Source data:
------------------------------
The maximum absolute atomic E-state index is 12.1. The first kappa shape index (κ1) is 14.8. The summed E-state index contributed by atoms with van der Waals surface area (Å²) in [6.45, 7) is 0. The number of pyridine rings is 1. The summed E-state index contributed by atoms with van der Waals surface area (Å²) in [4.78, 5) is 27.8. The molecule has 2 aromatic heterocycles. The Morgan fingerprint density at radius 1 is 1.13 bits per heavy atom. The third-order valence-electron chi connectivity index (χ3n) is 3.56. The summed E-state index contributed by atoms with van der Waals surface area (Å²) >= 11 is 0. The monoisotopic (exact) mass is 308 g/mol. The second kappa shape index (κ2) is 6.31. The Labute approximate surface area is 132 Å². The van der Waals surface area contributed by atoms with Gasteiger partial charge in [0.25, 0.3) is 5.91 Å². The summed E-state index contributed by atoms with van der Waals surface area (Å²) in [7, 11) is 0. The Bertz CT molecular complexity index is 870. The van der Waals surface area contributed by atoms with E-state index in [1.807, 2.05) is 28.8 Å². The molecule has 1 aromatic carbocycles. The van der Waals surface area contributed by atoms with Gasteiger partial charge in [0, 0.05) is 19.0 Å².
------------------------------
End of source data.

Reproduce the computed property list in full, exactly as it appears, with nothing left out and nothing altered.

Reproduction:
The maximum absolute atomic E-state index is 12.1. The first kappa shape index (κ1) is 14.8. The summed E-state index contributed by atoms with van der Waals surface area (Å²) in [6.45, 7) is 0. The number of pyridine rings is 1. The summed E-state index contributed by atoms with van der Waals surface area (Å²) in [4.78, 5) is 27.8. The molecule has 2 aromatic heterocycles. The Morgan fingerprint density at radius 1 is 1.13 bits per heavy atom. The third-order valence-electron chi connectivity index (χ3n) is 3.56. The summed E-state index contributed by atoms with van der Waals surface area (Å²) >= 11 is 0. The monoisotopic (exact) mass is 308 g/mol. The second kappa shape index (κ2) is 6.31. The Labute approximate surface area is 132 Å². The van der Waals surface area contributed by atoms with Gasteiger partial charge in [0.25, 0.3) is 5.91 Å². The summed E-state index contributed by atoms with van der Waals surface area (Å²) in [7, 11) is 0. The Bertz CT molecular complexity index is 870. The van der Waals surface area contributed by atoms with E-state index in [1.807, 2.05) is 28.8 Å². The molecule has 1 aromatic carbocycles. The van der Waals surface area contributed by atoms with Gasteiger partial charge in [0, 0.05) is 19.0 Å².